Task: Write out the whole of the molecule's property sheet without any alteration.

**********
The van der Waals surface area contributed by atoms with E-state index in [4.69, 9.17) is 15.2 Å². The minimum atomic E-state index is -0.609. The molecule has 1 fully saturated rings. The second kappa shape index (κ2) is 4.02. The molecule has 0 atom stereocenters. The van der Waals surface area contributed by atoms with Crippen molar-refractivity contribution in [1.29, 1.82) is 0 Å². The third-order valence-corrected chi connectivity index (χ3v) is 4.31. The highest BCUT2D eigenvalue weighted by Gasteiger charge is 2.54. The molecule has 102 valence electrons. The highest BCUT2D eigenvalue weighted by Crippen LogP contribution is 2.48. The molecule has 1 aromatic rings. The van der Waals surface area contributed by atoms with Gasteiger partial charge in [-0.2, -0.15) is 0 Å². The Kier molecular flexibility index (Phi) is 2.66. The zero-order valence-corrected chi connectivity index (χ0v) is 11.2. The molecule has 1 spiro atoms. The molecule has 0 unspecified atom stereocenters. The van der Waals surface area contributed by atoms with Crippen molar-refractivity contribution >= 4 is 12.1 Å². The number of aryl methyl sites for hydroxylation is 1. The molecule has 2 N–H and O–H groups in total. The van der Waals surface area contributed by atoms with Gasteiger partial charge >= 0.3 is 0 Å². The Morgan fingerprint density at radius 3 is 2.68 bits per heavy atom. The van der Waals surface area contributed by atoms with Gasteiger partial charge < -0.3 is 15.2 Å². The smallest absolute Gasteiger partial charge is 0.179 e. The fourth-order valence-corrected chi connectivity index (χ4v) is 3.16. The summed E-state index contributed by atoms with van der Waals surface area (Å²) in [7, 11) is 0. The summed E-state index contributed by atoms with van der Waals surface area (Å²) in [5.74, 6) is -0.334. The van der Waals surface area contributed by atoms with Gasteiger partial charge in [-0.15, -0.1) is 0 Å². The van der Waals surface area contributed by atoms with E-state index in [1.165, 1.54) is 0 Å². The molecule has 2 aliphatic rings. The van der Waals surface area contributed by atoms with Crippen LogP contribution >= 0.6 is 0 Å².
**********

The van der Waals surface area contributed by atoms with E-state index in [4.69, 9.17) is 15.2 Å². The minimum atomic E-state index is -0.609. The molecule has 1 fully saturated rings. The second kappa shape index (κ2) is 4.02. The molecule has 0 atom stereocenters. The van der Waals surface area contributed by atoms with Crippen molar-refractivity contribution in [1.29, 1.82) is 0 Å². The third-order valence-corrected chi connectivity index (χ3v) is 4.31. The highest BCUT2D eigenvalue weighted by Gasteiger charge is 2.54. The molecule has 102 valence electrons. The highest BCUT2D eigenvalue weighted by Crippen LogP contribution is 2.48. The molecule has 1 aromatic rings. The van der Waals surface area contributed by atoms with Gasteiger partial charge in [-0.2, -0.15) is 0 Å². The Kier molecular flexibility index (Phi) is 2.66. The zero-order valence-corrected chi connectivity index (χ0v) is 11.2. The molecule has 1 spiro atoms. The molecule has 0 unspecified atom stereocenters. The van der Waals surface area contributed by atoms with Crippen molar-refractivity contribution >= 4 is 12.1 Å². The number of aryl methyl sites for hydroxylation is 1. The molecule has 2 N–H and O–H groups in total. The van der Waals surface area contributed by atoms with Gasteiger partial charge >= 0.3 is 0 Å². The Morgan fingerprint density at radius 3 is 2.68 bits per heavy atom. The van der Waals surface area contributed by atoms with Gasteiger partial charge < -0.3 is 15.2 Å². The smallest absolute Gasteiger partial charge is 0.179 e. The fourth-order valence-corrected chi connectivity index (χ4v) is 3.16. The summed E-state index contributed by atoms with van der Waals surface area (Å²) in [7, 11) is 0. The summed E-state index contributed by atoms with van der Waals surface area (Å²) in [5.74, 6) is -0.334. The van der Waals surface area contributed by atoms with Gasteiger partial charge in [-0.15, -0.1) is 0 Å². The van der Waals surface area contributed by atoms with E-state index in [1.165, 1.54) is 0 Å². The molecule has 2 aliphatic rings. The van der Waals surface area contributed by atoms with Crippen LogP contribution >= 0.6 is 0 Å².